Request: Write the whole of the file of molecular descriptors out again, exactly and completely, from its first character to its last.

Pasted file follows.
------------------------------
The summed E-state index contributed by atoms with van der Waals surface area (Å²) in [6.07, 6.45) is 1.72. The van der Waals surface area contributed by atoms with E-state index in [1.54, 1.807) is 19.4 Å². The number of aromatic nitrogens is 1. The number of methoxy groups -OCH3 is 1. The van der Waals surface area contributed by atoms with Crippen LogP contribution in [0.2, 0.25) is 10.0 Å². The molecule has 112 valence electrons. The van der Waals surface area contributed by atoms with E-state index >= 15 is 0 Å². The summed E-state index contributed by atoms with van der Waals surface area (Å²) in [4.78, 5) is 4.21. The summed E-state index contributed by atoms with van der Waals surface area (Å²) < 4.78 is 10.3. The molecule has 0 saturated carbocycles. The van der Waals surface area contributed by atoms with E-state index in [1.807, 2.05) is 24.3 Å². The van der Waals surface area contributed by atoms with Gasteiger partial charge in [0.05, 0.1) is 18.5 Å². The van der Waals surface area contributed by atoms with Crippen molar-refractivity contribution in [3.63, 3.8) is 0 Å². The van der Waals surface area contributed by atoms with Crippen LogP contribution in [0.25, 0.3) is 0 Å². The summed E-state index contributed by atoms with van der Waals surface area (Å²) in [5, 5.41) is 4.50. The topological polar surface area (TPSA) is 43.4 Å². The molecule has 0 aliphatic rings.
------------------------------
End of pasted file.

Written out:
The summed E-state index contributed by atoms with van der Waals surface area (Å²) in [6.07, 6.45) is 1.72. The van der Waals surface area contributed by atoms with E-state index in [1.54, 1.807) is 19.4 Å². The number of aromatic nitrogens is 1. The number of methoxy groups -OCH3 is 1. The van der Waals surface area contributed by atoms with Crippen LogP contribution in [0.2, 0.25) is 10.0 Å². The molecule has 112 valence electrons. The van der Waals surface area contributed by atoms with E-state index >= 15 is 0 Å². The summed E-state index contributed by atoms with van der Waals surface area (Å²) in [4.78, 5) is 4.21. The summed E-state index contributed by atoms with van der Waals surface area (Å²) < 4.78 is 10.3. The molecule has 0 saturated carbocycles. The van der Waals surface area contributed by atoms with E-state index in [1.807, 2.05) is 24.3 Å². The van der Waals surface area contributed by atoms with Gasteiger partial charge in [0.05, 0.1) is 18.5 Å². The van der Waals surface area contributed by atoms with Crippen molar-refractivity contribution in [3.63, 3.8) is 0 Å². The van der Waals surface area contributed by atoms with Crippen LogP contribution in [0.25, 0.3) is 0 Å². The summed E-state index contributed by atoms with van der Waals surface area (Å²) in [5, 5.41) is 4.50. The topological polar surface area (TPSA) is 43.4 Å². The molecule has 0 aliphatic rings.